I took some vacation time and went out to Otego to attend a pottery workshop conducted by Elizabeth Nields. You might recall that Elizabeth is an artist in residence at Hartwick and she is also on the faculty at SUNY Oneonta. It was a wonderful experience. I improved my skills as a potter and learned a great deal about ceramics as an art form from Elizabeth as well as the other potters who were there. She has a show every year in August and my work was well received at this year's exhibition. What I love about making pottery is that it is so different from the way of thinking that I use as a scientist and a teacher. Almost all of my scientific work depends extensively on language--on verbal and written skills. Language is not as essential to making pottery, but three-dimensional thinking and tactile experience are. This lets me get deeply engaged in something completely different--so I get to exercise a less used part of my brain! (I just can't help doing this biologist's interpretation of the experience!) It feels great and it a wonderful way to rekindle my energies for my other work.
I also continued to develop my biochemistry lab skills at Bassett Hospital Because we will use a virus to halt the expression of the fat cell proteins of interest, I am learning techniques that will help me to handle the virus safely. This is a cold virus that has been disabled, so it is not particularly infectious or dangerous, but one must still take precautions in handling it very carefully, since it has been genetically modified. We only handle the virus under sterile conditions in a laminar flow hood in a restricted area. I have been developing techniques that reduce the number of steps required to prepare fat cells once we have treated them with the virus. If we can detect the proteins we want to evaluate (the G proteins) from whole cell preparations instead of cell membrane extracts, it will reduce the number of times the virus needs to be transferred from one tube to another and thus improve our safety precautions. So that's what I will continue to work out.
I've also managed to do a bit of background work on my biographical project on Helen Taussig. I find it really interesting that recently two movies--one made for cable TV and another for public television--came out on the Blue Baby Operations. In both movies, Taussig's role in developing the idea has been minimized because she didn't play as active a role in developing the technique. I find this interesting because most of the time in science the technical side of the scholarship is minimized. This might be the difference, however, in telling the story from the point of view of a surgeon (where technique is a very important part of the enterprise and technical prowess a big part of the disciplinary culture) versus the points of view of a cardiologist or a scientist. So I have to read more about these disciplines and their cultures as well as the ways in which the films were made in order to understand how this piece will fit with how we view Taussig's work today.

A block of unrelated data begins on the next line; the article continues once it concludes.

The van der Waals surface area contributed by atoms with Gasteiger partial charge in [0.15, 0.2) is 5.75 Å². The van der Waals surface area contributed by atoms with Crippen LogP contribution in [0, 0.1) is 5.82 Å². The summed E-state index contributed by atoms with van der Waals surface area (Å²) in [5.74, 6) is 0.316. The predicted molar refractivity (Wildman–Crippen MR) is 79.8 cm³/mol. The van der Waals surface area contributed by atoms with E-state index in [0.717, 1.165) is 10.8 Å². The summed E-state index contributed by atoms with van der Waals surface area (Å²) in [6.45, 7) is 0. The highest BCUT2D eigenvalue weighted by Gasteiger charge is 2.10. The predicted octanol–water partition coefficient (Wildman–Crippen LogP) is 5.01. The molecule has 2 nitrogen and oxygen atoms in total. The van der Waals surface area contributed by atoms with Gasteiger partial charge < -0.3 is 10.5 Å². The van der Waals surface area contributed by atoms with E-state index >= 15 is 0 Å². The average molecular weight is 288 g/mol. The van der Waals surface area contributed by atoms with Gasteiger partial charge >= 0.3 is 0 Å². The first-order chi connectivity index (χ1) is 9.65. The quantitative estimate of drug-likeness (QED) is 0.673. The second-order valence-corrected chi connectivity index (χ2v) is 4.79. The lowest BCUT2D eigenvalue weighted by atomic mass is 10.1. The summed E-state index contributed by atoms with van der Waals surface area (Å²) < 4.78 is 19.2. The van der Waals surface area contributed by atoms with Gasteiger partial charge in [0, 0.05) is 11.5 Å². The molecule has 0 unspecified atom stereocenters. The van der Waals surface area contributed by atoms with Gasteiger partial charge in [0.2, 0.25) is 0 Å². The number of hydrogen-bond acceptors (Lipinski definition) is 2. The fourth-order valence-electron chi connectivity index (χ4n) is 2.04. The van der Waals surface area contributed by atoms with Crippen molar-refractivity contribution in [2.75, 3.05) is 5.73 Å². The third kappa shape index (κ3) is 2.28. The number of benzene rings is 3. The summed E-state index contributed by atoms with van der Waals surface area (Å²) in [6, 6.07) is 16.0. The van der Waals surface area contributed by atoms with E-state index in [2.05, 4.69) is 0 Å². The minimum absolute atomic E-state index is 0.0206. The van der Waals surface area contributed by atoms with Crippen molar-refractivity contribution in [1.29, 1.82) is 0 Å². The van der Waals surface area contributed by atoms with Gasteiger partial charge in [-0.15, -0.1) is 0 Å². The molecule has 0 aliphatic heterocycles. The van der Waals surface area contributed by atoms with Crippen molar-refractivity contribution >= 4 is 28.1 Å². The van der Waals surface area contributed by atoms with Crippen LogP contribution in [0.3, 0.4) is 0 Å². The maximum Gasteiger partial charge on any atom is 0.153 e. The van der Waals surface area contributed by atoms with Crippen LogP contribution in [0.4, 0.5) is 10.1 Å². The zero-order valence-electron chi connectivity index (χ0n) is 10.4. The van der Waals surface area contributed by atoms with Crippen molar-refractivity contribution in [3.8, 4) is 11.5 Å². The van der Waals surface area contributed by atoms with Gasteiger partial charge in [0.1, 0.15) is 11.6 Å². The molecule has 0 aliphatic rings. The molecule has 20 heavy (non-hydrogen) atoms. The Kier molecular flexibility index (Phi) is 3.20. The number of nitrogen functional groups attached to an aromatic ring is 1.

Well, that's all for now. I'll send along another update soon. Laura
Things are going really well in the lab. I have gotten the electrophoresis techniques down and am still working on the tissue preparation. Results from my first two experiments show that my cell membrane preparations (which I didn't think I was so good at) worked just fine and I was able to identify both of the G protein inhibitory subunits, even though they are very hard to separate. However, I remain concerned about the whole cell preparation. I am hopeful that I will still be able to see the G proteins in the whole cell prep. The potential problem is that with all the other cell proteins left in the whole cell prep, the G proteins could be obscured--that is, the signal muddied so that I could not separate the two different proteins from each other. My first results were so good, however, that I remain optimistic. I very much want this to work, because the new technique would be easier and, more importantly, safer. I'm going to keep this short this time, as I've spent so much time in the lab that I haven't worked on my other project and I sill have lots of work to do.
I'll be in touch again soon. Laura
I am afraid I don't have a lot to report for October. The very promising results that I started out with seem to have dried up. I am rechecking basic techniques but can't seem to identify what may have changed in my technique. It seems that the last step in the process to develop the gels after I have run them just is not working. I have started to take the protocol apart systematically to see if I can identify what is going wrong. Meanwhile, I also got some frustrating news about my other project – the archive where I planned to work will be closed until some time at the end of November, so I will not be able to make the trip for that project until sometime at the very end of my sabbatical. Sometimes scholarship has its low points and it seems I've hit one this month. Hopefully I'll have some more positive news next time around. Laura